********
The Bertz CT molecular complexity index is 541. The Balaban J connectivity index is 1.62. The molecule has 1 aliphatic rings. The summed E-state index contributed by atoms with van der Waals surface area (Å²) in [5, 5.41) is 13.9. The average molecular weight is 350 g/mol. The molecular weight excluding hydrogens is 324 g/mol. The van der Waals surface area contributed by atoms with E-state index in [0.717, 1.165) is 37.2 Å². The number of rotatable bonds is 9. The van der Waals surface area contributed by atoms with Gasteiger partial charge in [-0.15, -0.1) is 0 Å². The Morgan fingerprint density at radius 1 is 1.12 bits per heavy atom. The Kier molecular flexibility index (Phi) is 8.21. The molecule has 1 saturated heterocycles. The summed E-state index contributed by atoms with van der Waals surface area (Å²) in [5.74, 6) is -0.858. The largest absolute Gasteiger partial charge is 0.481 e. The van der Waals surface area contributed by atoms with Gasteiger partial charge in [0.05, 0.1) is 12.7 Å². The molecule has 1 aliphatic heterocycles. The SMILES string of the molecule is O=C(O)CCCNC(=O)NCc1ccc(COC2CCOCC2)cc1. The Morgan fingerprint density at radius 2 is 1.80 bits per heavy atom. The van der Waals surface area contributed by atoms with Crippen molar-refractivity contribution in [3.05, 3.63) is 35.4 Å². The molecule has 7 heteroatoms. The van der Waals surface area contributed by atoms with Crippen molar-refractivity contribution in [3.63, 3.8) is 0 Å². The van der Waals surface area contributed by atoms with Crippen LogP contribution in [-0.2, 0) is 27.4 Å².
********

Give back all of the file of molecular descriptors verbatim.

The Bertz CT molecular complexity index is 541. The Balaban J connectivity index is 1.62. The molecule has 1 aliphatic rings. The summed E-state index contributed by atoms with van der Waals surface area (Å²) in [5, 5.41) is 13.9. The average molecular weight is 350 g/mol. The molecular weight excluding hydrogens is 324 g/mol. The van der Waals surface area contributed by atoms with E-state index in [0.717, 1.165) is 37.2 Å². The number of rotatable bonds is 9. The van der Waals surface area contributed by atoms with Gasteiger partial charge in [-0.15, -0.1) is 0 Å². The Morgan fingerprint density at radius 1 is 1.12 bits per heavy atom. The Kier molecular flexibility index (Phi) is 8.21. The molecule has 1 saturated heterocycles. The summed E-state index contributed by atoms with van der Waals surface area (Å²) in [5.74, 6) is -0.858. The largest absolute Gasteiger partial charge is 0.481 e. The van der Waals surface area contributed by atoms with Gasteiger partial charge in [0.05, 0.1) is 12.7 Å². The molecule has 1 aliphatic heterocycles. The SMILES string of the molecule is O=C(O)CCCNC(=O)NCc1ccc(COC2CCOCC2)cc1. The Morgan fingerprint density at radius 2 is 1.80 bits per heavy atom. The van der Waals surface area contributed by atoms with Crippen molar-refractivity contribution in [3.05, 3.63) is 35.4 Å². The molecule has 7 heteroatoms. The van der Waals surface area contributed by atoms with Crippen molar-refractivity contribution in [3.63, 3.8) is 0 Å². The van der Waals surface area contributed by atoms with Crippen LogP contribution in [-0.2, 0) is 27.4 Å².